Underused Housing Tax:

Do you have to pay?

If you own residential properties in Canada the Underused Housing Tax (UHT) may impact you. The filing and payment deadline for the 2022 calendar year has been extended by CRA to April 30, 2024, without being charged penalties or interest. Find out if you need to prepare.

What is it?

UHT is a federal housing tax imposed based on how your residential property is being used. Primarily aimed at non-residents of Canada, there are situations where the rules could apply to Canadian residents or citizens.

What is a residential property?

Residential properties in Canada include:

  • Detached houses (containing up to 3 dwelling units)
  • Semi-detached houses
  • Rowhouse units
  • Condo units
  • Any other similar premises intended to be owned as a separate unit or parcel

Am I affected?

You are excluded from filing if the residential real estate is owned/held by a:

  • Canadian citizen or permanent resident of Canada (held by an individual)
  • Publicly traded Canadian corporation
  • Trustees of various widely held trusts
  • Registered charity
  • Cooperative housing corporation
  • Municipal organization, public institution, or government body

All other affected owners (including private corporations, partnerships, trusts, and non-resident and/or non-Canadian citizen individuals), are required to file an annual UHT return and pay UHT unless they meet an available exemption.

Am I affected but exempt?

An annual UHT return must be filed to claim the exemptions:

  • Primary place of residence: for the owner, their spouse or common-law partner, or their children
  • Qualifying occupancy: property is rented for at least 180 days in the year at fair market value
  • Limited seasonal access: property not accessible year-round
  • Disaster or hazardous condition: property uninhabitable for at least 60 consecutive days due to disaster or hazardous condition
  • Renovation or construction: property uninhabitable for at least 120 consecutive days due to renovation or where construction was not substantially completed before April of the calendar year
  • Construction of property for sale: property substantially completed after March of the year and offered for sale to the public
  • Year of acquisition: property first acquired by the owner during the year
  • Upon death of owner: applies to the year of owner’s death d and the following calendar year, extending to the personal representative of the deceased individual and surviving owners of jointly owned properties of which the deceased owned at least 25%
  • Specified Canadian corporation: properties owned by a Canadian corporation with less than 10% foreign ownership
  • Partner of specified Canadian partnership: properties owned in partnership where all members were either excluded owners or specified Canadian corporations
  • Trustee of specified Canadian trust: properties owned by a trustee of a trust where all beneficiaries with an interest in the property were either excluded owners or specified Canadian corporations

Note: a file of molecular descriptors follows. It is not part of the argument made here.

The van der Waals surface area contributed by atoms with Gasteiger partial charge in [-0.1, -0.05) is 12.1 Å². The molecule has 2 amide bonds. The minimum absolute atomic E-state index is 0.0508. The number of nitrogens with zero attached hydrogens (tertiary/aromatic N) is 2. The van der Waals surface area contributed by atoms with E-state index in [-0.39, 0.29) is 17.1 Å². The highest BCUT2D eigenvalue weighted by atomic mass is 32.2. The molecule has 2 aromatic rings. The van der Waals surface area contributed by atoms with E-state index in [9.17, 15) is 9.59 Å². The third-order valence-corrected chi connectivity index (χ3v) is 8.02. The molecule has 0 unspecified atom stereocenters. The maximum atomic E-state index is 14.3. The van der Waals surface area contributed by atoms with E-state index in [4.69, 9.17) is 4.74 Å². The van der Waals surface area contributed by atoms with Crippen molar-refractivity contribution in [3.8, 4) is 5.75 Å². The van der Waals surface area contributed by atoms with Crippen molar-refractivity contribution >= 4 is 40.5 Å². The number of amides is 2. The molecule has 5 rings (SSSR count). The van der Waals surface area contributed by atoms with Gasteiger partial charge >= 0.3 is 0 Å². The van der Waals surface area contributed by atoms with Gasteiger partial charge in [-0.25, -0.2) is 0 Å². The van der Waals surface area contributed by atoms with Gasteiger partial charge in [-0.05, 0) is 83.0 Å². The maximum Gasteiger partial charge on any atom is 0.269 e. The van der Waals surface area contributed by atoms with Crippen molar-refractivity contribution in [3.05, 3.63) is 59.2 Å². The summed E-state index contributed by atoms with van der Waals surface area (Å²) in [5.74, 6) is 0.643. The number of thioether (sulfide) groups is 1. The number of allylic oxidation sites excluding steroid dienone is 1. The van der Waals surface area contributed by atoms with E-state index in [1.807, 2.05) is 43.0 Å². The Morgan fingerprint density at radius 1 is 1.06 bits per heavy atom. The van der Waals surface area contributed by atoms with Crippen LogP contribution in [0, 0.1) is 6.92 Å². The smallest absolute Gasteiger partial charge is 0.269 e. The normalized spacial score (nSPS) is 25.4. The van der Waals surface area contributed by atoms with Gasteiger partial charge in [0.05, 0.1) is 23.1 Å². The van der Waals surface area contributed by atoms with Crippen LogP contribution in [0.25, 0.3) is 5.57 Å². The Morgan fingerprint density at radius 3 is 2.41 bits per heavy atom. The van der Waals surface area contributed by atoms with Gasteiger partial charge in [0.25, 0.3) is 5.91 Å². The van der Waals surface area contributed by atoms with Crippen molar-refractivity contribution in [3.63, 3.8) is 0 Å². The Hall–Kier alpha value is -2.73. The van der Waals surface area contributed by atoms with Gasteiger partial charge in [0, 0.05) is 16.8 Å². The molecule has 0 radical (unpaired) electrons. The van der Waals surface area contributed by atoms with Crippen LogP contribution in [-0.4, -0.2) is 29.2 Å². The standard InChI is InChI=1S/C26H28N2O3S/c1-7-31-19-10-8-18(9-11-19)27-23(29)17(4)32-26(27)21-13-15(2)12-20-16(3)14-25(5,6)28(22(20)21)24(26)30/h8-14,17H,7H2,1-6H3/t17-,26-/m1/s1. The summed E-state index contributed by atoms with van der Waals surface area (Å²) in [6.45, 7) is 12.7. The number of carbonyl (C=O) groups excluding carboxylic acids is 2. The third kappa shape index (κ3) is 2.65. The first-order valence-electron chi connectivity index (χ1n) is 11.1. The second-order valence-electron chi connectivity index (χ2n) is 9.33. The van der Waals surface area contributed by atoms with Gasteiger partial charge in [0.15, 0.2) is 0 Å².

• Prescribed area: properties located CRA prescribed zone and where the owner, spouse, or common-law partner resided in the property for at least 28 days in the calendar year

What do I do?

UHT rules require affected residential property owners to file an annual UHT return with CRA, even if they are exempt from the tax. The result is that many Canadian trusts, partnerships, and corporations that hold residential property are required to file an annual UHT return for each property owned, even if there is no tax payable. In addition, there are significant penalties that may apply if the UHT return is not filed on time.

Tax on property of affected owners who are not exempt is calculated as 1% of the market value of the property, pro-rated for your percentage of ownership.

UHT dates to consider


  • April 30, 2023: normal filing and payment deadline
  • April 30, 2024: extended filing and payment deadline


  • April 30, 2024: normal filing and payment deadline


Failure to file each annual UHT return can result in significant penalties, including:

  • $5,000 for individuals
  • $10,000 for owners that are not individuals (corporations, etc)

In addition, penalties and interest will apply on outstanding taxes that are not paid by April 30th.

Wrapping it up

Understanding the details of UHT in advance of the first filing and payment deadline will ensure you are knowledgeable about UHT and the ever-changing tax landscape in Canada. If you are uncertain about whether or not you may be impacted by UHT, we would advise you to reach out to your accountant.

For the latest information on the UHT and recent extension, please visit the CRA website and read the news release from October 31, 2023.

Connect Wealth is an independent financial planning firm that offers holistic advice to clients based on their current goals and future aspirations. We use well-established workflows and cutting-edge technology to maximize planning efficiencies while simplifying the process for clients. Learn how you can maximize your financial opportunities at www.connectwealth.com